Snowboarder Lindsey Jacobellis has made her country proud as she has bagged United States’ first gold medal at the 2022 Beijing Winter Olympics. Lindsey also becomes the oldest American woman to secure a Winter Olympics gold medal.
Her victory made up for her tragic loss at the 2006 Olympic Games in Torino. She celebrated early and tumbled out as she neared the finish line in that competition. Lindsey finished second after losing her lead to Tanja Frieden of Switzerland. She was also not successful in earning medals at the Pyeongchang, Sochi, and the Vancouver Olympics.
Lindsey stated that she does not see the gold medal as a form of retribution for Torino. She had never considered it in that way. She said that it had never occurred to her. She only wanted to come to this Olympics to win. It would have been a great, sweet gesture, but she believes that focusing on the prospect of redemption would have distracted her from the goal at hand, and that’s not why she compete.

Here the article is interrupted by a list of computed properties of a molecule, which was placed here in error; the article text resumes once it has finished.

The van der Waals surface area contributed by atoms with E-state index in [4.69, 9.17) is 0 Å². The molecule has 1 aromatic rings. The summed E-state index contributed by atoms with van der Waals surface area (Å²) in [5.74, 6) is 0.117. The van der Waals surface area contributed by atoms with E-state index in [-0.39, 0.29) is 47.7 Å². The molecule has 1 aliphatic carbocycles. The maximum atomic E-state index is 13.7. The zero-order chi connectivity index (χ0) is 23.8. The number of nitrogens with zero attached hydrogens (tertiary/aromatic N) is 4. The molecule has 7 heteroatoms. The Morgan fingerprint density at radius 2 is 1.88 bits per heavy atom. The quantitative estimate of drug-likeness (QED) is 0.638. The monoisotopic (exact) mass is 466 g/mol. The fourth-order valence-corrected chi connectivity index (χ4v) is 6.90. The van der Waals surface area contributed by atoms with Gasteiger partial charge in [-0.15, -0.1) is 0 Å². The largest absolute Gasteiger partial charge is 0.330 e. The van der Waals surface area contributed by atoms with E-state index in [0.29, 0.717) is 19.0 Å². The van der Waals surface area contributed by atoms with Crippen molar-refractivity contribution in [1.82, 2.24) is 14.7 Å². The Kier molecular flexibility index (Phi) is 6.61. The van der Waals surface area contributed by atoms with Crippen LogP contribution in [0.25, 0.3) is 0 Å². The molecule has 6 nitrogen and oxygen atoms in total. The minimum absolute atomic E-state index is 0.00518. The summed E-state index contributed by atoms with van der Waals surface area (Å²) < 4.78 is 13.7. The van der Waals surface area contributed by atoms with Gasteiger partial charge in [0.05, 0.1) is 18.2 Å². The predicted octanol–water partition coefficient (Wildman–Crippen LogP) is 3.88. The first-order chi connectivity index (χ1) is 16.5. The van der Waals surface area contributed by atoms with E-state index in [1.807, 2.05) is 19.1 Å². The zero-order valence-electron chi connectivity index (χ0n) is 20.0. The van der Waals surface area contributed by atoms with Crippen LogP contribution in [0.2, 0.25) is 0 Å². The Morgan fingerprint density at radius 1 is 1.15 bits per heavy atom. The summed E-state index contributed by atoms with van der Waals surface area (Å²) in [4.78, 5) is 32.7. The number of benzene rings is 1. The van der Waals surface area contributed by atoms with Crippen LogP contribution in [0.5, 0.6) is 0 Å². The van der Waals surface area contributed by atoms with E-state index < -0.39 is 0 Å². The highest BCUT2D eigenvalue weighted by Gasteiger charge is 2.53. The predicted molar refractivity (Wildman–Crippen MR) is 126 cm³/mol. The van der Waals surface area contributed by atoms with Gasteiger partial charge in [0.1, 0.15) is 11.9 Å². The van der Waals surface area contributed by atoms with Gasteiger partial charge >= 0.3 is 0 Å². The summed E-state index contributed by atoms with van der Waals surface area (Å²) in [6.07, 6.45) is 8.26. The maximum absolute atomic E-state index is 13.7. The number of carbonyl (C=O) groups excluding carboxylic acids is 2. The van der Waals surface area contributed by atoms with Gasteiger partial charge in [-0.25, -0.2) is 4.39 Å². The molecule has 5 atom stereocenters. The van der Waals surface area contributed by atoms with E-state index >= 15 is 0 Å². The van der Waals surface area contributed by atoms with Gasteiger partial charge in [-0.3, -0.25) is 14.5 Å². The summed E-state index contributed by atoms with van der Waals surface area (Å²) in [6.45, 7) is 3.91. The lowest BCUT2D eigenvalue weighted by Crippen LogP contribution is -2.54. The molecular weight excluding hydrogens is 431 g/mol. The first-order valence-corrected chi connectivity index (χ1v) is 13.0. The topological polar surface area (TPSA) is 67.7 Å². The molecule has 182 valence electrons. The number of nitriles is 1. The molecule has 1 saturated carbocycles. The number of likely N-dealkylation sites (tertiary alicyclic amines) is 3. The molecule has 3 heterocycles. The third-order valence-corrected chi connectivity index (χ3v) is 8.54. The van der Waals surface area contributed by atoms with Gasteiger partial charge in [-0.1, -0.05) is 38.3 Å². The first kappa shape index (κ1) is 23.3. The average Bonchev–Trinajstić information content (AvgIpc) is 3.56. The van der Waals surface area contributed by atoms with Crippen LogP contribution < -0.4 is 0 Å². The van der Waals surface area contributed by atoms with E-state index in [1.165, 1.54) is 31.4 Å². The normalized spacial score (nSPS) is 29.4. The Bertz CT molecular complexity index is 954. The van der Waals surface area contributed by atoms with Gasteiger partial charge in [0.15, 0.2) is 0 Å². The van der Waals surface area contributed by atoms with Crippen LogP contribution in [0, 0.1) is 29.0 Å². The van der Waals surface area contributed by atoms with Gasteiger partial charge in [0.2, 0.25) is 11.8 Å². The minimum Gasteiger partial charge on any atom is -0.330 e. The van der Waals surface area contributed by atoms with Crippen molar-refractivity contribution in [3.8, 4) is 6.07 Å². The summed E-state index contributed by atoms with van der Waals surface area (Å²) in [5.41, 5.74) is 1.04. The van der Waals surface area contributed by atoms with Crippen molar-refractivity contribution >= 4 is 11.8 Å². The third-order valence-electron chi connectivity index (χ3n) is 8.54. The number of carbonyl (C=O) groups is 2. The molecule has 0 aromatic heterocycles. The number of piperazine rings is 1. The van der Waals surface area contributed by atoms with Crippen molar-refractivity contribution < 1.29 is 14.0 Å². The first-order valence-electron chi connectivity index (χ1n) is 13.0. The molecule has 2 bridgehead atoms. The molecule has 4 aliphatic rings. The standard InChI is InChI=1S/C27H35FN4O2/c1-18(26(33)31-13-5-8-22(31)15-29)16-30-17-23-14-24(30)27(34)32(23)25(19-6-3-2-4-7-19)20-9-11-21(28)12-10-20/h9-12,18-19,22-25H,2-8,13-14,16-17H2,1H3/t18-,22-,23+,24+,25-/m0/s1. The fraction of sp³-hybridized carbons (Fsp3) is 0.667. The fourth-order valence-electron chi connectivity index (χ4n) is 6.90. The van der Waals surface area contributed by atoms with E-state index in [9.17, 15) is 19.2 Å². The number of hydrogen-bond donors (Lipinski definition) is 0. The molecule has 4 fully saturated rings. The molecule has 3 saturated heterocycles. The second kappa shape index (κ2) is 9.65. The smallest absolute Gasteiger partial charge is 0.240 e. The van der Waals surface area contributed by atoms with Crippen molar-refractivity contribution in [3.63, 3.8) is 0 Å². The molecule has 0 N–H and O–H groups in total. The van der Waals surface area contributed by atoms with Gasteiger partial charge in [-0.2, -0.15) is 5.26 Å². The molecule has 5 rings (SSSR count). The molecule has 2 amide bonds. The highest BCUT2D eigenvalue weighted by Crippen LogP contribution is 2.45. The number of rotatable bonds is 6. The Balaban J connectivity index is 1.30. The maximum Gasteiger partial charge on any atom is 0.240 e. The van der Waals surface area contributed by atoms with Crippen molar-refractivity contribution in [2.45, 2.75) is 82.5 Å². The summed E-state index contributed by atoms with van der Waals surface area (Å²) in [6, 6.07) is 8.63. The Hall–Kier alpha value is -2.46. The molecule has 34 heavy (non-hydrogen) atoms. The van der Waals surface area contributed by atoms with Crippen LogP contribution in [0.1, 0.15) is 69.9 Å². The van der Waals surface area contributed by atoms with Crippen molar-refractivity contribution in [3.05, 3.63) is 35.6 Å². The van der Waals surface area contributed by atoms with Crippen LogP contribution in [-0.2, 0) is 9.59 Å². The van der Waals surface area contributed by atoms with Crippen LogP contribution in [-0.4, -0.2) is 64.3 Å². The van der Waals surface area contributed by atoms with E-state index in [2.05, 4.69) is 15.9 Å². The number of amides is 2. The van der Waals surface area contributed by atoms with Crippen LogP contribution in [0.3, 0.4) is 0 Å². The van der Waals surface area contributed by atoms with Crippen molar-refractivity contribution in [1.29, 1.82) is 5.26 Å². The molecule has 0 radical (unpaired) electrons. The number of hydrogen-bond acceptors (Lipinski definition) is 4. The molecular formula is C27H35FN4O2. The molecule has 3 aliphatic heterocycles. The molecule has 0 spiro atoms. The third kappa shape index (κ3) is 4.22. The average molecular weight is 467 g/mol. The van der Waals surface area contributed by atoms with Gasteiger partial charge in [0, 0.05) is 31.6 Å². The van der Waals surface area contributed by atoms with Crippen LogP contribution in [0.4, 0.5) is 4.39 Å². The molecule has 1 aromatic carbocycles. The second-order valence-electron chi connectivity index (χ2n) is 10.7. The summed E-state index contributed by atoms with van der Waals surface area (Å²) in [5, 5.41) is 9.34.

Talking about the 2006 incident she said that the people around you always talk about the particular incident but what matters is who you really are. She admitted that it kept her hungry and motivated her to compete in this sport. When asked what lesson she would offer to younger racers about past indiscretions, she said that they don’t define you. You’re a winner, especially if you’ve made it this far. Also, consider what you’ve learned from the event and how you can apply it later in life.
Furthermore, four riders fight their way down a twisty course, banging and colliding as they fly over jumps in snowboard cross. Lindsey Jacobellis started the race with good enthusiasm and never looked back. She crossed the finish line before Trespeuch, Odine, and Belle Brockhoff of Australia. Lindsey is 9 years older than Tespeuch and 12 years older than bronze medalist Odine.